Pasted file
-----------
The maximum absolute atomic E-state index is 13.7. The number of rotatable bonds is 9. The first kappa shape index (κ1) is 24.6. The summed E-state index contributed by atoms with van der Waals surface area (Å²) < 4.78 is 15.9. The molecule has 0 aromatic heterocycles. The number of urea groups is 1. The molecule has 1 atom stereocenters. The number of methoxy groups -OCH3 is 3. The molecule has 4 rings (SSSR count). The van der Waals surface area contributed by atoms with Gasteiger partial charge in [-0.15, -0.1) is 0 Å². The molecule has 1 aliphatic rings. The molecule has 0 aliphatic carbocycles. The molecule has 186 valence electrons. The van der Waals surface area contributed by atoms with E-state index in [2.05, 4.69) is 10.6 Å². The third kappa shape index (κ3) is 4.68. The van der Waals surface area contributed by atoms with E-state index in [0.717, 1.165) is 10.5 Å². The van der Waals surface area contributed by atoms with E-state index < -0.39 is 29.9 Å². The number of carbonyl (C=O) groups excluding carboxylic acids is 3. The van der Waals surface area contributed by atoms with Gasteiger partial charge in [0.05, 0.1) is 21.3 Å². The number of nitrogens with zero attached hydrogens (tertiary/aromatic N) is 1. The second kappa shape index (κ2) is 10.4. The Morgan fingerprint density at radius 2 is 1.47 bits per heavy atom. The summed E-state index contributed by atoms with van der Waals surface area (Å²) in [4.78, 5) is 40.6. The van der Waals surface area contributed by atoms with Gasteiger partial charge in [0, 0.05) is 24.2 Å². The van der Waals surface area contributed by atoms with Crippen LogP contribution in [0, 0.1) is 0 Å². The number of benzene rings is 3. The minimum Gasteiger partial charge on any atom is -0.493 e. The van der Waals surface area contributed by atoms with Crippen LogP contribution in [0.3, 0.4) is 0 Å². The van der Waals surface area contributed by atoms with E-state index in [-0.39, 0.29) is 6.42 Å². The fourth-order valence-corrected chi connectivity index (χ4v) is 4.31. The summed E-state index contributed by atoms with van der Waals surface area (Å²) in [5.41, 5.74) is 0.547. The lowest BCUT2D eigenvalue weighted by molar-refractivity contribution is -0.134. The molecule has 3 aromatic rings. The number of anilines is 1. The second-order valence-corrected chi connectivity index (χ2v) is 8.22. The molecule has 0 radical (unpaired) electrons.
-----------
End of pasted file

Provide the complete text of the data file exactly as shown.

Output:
The maximum absolute atomic E-state index is 13.7. The number of rotatable bonds is 9. The first kappa shape index (κ1) is 24.6. The summed E-state index contributed by atoms with van der Waals surface area (Å²) < 4.78 is 15.9. The molecule has 0 aromatic heterocycles. The number of urea groups is 1. The molecule has 1 atom stereocenters. The number of methoxy groups -OCH3 is 3. The molecule has 4 rings (SSSR count). The van der Waals surface area contributed by atoms with Gasteiger partial charge in [-0.15, -0.1) is 0 Å². The molecule has 1 aliphatic rings. The molecule has 0 aliphatic carbocycles. The molecule has 186 valence electrons. The van der Waals surface area contributed by atoms with E-state index in [2.05, 4.69) is 10.6 Å². The third kappa shape index (κ3) is 4.68. The van der Waals surface area contributed by atoms with E-state index in [0.717, 1.165) is 10.5 Å². The van der Waals surface area contributed by atoms with E-state index < -0.39 is 29.9 Å². The number of carbonyl (C=O) groups excluding carboxylic acids is 3. The van der Waals surface area contributed by atoms with Gasteiger partial charge in [0.05, 0.1) is 21.3 Å². The number of nitrogens with zero attached hydrogens (tertiary/aromatic N) is 1. The second kappa shape index (κ2) is 10.4. The Morgan fingerprint density at radius 2 is 1.47 bits per heavy atom. The summed E-state index contributed by atoms with van der Waals surface area (Å²) in [4.78, 5) is 40.6. The van der Waals surface area contributed by atoms with Gasteiger partial charge in [0, 0.05) is 24.2 Å². The van der Waals surface area contributed by atoms with Crippen LogP contribution in [0, 0.1) is 0 Å². The number of benzene rings is 3. The minimum Gasteiger partial charge on any atom is -0.493 e. The van der Waals surface area contributed by atoms with Crippen LogP contribution in [0.3, 0.4) is 0 Å². The van der Waals surface area contributed by atoms with E-state index in [-0.39, 0.29) is 6.42 Å². The fourth-order valence-corrected chi connectivity index (χ4v) is 4.31. The summed E-state index contributed by atoms with van der Waals surface area (Å²) in [5.41, 5.74) is 0.547. The lowest BCUT2D eigenvalue weighted by molar-refractivity contribution is -0.134. The molecule has 3 aromatic rings. The number of anilines is 1. The second-order valence-corrected chi connectivity index (χ2v) is 8.22. The molecule has 0 radical (unpaired) electrons.